Records Management

White House says it is keeping deleted presidential tweets

Shutterstock image: digital record overlay.

The White House plans to save deleted tweets, according to a communication from the head of the National Archives, but the president is the ultimate arbiter of what is and isn't a presidential record.

David S. Ferriero, the national archivist, set out the current status of records management training and policy in a reply to a query from Sens. Claire McCaskill (D-Mo.) and Tom Carper (D-Del). The senators had asked about the state of NARA's communications with the White House over records management practices, the possible avoidance of email by White House officials and the use of self-deleting encrypted messaging apps and other technologies designed to defeat records management laws.

McCaskill and Carper also wanted to know about the disposition of President Donald Trump's deleted tweets – he occasionally discards the emanations from his personal and official accounts because of spelling errors or other undisclosed reasons. McCaskill and Carper wanted to know if NARA had "made a determination of whether the Trump administration must preserve altered or deleted tweets," and if not, "when NARA anticipates making such a determination."

In his reply, Ferriero noted that it was not up to NARA to make determinations "with respect to whether something is or is not a Presidential record." That authority lies with the president himself, he noted.

"NARA has advised the White House that it should capture and preserve all tweets that the President posts in the course of his official duties, including those that are subsequently deleted," Ferriero wrote. "And NARA has been informed by the White House that they are, in fact, doing so."

NARA officials and White House counsel staff have discussed Presidential Records Act compliance, Ferriero said, including a detailed Feb. 2 briefing.

Additionally, White House officials told Ferriero that their internal guidance on Presidential Records Act compliance forbids the use of smartphone apps such as Confide that do not preserve messages.

Ferriero spelled out the need to develop procedures for the use of such apps across the government in a March 15 transmittal to the senior agency officials who act as the records management leads. These officials are supposed to high-ranking executives at the assistant secretary level or higher, although in practice the responsibility often falls to agency CIOs.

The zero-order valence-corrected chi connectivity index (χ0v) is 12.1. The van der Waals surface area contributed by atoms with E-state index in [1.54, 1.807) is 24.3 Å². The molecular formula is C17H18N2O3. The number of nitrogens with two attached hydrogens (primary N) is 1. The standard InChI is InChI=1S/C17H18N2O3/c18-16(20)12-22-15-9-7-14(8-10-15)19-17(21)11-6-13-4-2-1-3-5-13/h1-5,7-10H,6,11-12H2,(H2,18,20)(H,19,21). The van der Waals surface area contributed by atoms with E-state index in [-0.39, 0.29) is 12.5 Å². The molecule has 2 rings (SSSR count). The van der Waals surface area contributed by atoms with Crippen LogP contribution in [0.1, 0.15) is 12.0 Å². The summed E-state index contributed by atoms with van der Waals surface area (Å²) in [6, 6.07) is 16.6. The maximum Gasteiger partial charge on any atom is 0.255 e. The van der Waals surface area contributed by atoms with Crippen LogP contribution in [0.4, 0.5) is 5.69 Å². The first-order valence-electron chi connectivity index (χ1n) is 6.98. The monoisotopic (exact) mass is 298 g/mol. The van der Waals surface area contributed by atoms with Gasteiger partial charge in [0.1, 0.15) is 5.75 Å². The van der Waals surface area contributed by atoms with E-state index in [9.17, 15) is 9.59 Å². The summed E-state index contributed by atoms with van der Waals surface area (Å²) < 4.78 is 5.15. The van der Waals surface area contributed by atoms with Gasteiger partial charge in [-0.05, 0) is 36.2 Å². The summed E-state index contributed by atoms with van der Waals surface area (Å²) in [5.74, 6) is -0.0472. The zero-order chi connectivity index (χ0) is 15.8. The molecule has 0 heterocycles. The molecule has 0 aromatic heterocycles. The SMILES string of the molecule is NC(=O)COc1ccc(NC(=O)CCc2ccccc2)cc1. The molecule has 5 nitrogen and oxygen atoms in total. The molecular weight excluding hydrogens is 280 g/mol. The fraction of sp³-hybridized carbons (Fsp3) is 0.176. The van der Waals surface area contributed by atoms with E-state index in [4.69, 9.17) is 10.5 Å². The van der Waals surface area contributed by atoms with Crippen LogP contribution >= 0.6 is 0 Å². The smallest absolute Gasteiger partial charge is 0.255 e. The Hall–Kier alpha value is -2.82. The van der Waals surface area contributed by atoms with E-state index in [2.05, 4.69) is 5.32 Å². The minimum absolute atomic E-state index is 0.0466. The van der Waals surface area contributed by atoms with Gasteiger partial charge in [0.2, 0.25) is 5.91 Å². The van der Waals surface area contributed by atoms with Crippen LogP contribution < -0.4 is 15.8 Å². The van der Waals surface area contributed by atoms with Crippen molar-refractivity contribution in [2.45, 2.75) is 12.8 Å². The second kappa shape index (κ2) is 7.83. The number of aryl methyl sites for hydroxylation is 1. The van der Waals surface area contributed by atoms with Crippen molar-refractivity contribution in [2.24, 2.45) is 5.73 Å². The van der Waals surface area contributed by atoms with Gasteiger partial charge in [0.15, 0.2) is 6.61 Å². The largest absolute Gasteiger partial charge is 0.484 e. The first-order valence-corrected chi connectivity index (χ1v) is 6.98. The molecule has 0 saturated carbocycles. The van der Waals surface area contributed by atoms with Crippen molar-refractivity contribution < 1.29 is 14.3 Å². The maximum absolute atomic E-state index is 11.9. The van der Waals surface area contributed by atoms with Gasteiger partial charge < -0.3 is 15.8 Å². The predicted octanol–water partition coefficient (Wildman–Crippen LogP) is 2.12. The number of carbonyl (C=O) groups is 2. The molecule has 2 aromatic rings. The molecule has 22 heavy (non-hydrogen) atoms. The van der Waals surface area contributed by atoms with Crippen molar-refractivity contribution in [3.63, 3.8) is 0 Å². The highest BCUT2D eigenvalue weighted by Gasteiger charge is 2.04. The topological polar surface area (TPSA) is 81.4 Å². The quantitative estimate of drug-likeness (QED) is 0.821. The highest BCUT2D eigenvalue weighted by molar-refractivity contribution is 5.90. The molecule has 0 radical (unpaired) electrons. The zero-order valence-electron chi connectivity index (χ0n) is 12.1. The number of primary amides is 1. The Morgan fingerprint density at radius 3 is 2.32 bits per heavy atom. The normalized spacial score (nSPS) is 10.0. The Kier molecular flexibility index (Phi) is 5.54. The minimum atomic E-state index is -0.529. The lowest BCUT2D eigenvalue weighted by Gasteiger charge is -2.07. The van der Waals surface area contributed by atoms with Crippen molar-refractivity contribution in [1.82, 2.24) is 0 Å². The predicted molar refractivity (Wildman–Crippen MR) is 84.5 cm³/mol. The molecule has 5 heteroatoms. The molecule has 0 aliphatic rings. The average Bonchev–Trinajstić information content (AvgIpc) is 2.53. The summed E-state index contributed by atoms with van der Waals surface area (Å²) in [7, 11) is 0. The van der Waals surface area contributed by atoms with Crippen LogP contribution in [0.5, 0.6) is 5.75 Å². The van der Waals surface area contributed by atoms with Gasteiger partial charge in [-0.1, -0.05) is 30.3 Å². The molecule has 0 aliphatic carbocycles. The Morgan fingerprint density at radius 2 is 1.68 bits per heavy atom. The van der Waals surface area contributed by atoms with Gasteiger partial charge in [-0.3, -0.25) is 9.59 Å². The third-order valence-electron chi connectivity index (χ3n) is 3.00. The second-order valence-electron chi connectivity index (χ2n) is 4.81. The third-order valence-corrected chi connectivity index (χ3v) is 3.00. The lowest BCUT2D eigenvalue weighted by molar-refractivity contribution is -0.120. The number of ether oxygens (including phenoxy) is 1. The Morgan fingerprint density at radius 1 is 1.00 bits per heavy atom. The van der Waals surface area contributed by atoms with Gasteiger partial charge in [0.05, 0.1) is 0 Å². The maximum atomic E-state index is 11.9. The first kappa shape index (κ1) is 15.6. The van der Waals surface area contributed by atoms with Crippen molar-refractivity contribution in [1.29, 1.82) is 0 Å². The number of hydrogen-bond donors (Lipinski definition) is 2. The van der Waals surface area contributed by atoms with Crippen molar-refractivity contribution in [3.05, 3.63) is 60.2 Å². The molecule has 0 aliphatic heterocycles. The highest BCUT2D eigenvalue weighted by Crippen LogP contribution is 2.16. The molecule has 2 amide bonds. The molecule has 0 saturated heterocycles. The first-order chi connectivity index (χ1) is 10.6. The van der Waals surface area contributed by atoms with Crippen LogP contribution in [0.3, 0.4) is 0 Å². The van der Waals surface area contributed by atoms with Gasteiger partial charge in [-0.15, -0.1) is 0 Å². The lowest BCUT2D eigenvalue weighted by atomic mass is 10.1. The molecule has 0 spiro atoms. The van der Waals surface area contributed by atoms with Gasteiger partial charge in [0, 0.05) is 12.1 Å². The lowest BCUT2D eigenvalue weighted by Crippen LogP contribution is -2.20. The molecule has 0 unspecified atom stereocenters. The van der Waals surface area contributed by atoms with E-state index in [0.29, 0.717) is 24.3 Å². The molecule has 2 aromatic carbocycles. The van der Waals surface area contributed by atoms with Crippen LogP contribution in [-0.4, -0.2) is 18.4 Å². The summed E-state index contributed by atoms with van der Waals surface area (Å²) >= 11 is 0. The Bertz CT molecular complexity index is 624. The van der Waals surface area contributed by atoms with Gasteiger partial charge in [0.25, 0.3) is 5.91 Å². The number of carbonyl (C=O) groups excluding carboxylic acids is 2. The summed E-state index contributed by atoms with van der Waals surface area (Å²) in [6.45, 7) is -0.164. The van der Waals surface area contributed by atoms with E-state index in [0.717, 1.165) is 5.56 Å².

In that notice, included as an attachment in the reply to McCaskill and Carper, Ferriero called out media reports that discussed the use of apps like Signal, Confide, WhatsApp, "and others that support encryption or the ability to automatically delete messages after they are read or sent." Ferriero told senior officials, "Any use of such communication applications requires coordination with your legal counsel and records management officials to ensure compliance with the Federal Records Act and related regulations." He added that it is up to agencies to set policies for the use of such apps before they are deployed, and that agencies "must take steps to manage and preserve records created through their use for as long as required."

About the Author

Adam Mazmanian is executive editor of FCW.

Before joining the editing team, Mazmanian was an FCW staff writer covering Congress, government-wide technology policy and the Department of Veterans Affairs. Prior to joining FCW, Mazmanian was technology correspondent for National Journal and served in a variety of editorial roles at B2B news service SmartBrief. Mazmanian has contributed reviews and articles to the Washington Post, the Washington City Paper, Newsday, New York Press, Architect Magazine and other publications.

Click here for previous articles by Mazmanian. Connect with him on Twitter at @thisismaz.


  • Defense
    Ryan D. McCarthy being sworn in as Army Secretary Oct. 10, 2019. (Photo credit: Sgt. Dana Clarke/U.S. Army)

    Army wants to spend nearly $1B on cloud, data by 2025

    Army Secretary Ryan McCarthy said lack of funding or a potential delay in the JEDI cloud bid "strikes to the heart of our concern."

  • Congress
    Rep. Jim Langevin (D-R.I.) at the Hack the Capitol conference Sept. 20, 2018

    Jim Langevin's view from the Hill

    As chairman of of the Intelligence and Emerging Threats and Capabilities subcommittee of the House Armed Services Committe and a member of the House Homeland Security Committee, Rhode Island Democrat Jim Langevin is one of the most influential voices on cybersecurity in Congress.

Stay Connected


Sign up for our newsletter.

I agree to this site's Privacy Policy.